1897 -- Land for a Fort
In 1897, for $7,200, the government bought an additional 123 acres adjoining the lighthouse from Dr. Kellogg to build a US Army Coastal Defense installation known as Fort Casey. The wooden lighthouse was located exactly where the Army wanted to install the 10-inch disappearing gun batteries, so the lighthouse was moved north, close to the location of the present lighthouse. Charles H. Davis was the last keeper of the old wooden lighthouse, and would become the first keeper of its masonry successor.
1903 - A New Lighthouse
In 1903 the new Spanish-style lighthouse was opened. It is one of the finest works of renowned, German lighthouse architect Carl Leick, whose motto was: "Build 'em stout and make 'em last." It was built by the US. Army Corps of Engineers with stucco-covered, 18-inch thick brick walls - the last of its kind. Future lighthouses would be built of concrete. Charles H. Davis was keeper and would remain on the job until his death in the lighthouse at the age of 82.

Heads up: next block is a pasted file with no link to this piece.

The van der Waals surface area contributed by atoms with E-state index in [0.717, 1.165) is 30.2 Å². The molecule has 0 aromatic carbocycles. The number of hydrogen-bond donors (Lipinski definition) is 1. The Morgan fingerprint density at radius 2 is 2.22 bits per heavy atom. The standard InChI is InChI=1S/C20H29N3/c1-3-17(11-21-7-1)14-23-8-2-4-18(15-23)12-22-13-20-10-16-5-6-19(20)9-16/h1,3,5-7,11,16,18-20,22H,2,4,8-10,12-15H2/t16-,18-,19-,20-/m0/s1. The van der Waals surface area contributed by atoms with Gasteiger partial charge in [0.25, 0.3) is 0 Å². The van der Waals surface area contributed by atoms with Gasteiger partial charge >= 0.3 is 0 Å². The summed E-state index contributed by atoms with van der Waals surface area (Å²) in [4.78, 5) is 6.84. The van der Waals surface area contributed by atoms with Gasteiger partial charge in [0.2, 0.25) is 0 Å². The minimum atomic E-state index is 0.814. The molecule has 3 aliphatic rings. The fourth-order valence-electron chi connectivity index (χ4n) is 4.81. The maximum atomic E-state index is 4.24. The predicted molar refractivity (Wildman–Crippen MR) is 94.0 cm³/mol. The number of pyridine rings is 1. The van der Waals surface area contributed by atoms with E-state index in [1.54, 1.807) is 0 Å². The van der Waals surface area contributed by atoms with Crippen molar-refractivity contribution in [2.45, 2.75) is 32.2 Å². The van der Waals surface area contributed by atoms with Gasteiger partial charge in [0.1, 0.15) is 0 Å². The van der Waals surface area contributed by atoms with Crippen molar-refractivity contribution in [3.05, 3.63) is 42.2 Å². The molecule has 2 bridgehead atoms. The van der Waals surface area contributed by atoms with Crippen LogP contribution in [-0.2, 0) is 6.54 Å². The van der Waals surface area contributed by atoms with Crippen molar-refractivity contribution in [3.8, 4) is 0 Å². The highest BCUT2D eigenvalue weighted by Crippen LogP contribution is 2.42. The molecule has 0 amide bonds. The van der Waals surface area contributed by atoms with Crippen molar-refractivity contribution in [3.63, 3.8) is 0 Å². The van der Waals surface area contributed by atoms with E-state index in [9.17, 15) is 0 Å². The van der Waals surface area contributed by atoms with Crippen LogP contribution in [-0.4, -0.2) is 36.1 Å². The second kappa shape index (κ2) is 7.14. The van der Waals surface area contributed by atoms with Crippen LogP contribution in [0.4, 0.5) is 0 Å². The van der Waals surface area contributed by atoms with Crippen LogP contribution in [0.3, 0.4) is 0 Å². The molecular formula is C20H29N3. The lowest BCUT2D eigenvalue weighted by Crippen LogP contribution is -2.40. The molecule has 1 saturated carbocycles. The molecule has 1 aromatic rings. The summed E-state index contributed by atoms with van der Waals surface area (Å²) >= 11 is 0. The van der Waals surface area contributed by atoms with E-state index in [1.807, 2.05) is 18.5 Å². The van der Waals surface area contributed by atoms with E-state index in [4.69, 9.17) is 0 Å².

The new lighthouse was said to be the most comfortable home in the territory with its indoor bathroom and laundry room. The original wooden lighthouse remained in use as a temporary medical center and quarters for non-commissioned officers until 1927, when it was dismantled. Timbers were salvaged and used in the home of Sergeant Ernst, on Whidbey Island. The old tower served as a cupola for the Ernst home.
1920s - Steam Replaces Sail